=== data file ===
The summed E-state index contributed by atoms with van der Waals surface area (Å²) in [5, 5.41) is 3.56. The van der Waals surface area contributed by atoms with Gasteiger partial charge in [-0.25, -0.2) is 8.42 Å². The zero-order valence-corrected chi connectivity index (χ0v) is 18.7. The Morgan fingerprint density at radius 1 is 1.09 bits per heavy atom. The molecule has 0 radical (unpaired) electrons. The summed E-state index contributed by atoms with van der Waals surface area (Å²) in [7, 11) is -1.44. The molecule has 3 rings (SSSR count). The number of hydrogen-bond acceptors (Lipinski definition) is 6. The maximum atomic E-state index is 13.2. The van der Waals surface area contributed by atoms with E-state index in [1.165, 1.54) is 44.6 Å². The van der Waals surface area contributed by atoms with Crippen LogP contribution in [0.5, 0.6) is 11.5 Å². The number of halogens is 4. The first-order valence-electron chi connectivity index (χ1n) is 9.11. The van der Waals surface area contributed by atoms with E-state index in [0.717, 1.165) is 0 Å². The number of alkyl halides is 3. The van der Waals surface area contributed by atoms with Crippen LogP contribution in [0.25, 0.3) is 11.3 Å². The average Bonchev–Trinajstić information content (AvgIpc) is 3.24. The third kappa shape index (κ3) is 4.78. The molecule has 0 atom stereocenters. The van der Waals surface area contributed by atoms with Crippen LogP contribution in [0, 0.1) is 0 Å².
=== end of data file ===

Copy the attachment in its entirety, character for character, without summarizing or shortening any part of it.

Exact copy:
The summed E-state index contributed by atoms with van der Waals surface area (Å²) in [5, 5.41) is 3.56. The van der Waals surface area contributed by atoms with Gasteiger partial charge in [-0.25, -0.2) is 8.42 Å². The zero-order valence-corrected chi connectivity index (χ0v) is 18.7. The Morgan fingerprint density at radius 1 is 1.09 bits per heavy atom. The molecule has 0 radical (unpaired) electrons. The summed E-state index contributed by atoms with van der Waals surface area (Å²) in [7, 11) is -1.44. The molecule has 3 rings (SSSR count). The number of hydrogen-bond acceptors (Lipinski definition) is 6. The maximum atomic E-state index is 13.2. The van der Waals surface area contributed by atoms with E-state index in [1.165, 1.54) is 44.6 Å². The van der Waals surface area contributed by atoms with Crippen LogP contribution in [0.5, 0.6) is 11.5 Å². The number of halogens is 4. The first-order valence-electron chi connectivity index (χ1n) is 9.11. The van der Waals surface area contributed by atoms with E-state index in [0.717, 1.165) is 0 Å². The number of alkyl halides is 3. The van der Waals surface area contributed by atoms with Crippen LogP contribution in [0.25, 0.3) is 11.3 Å². The average Bonchev–Trinajstić information content (AvgIpc) is 3.24. The third kappa shape index (κ3) is 4.78. The molecule has 0 atom stereocenters. The van der Waals surface area contributed by atoms with Crippen LogP contribution in [0, 0.1) is 0 Å².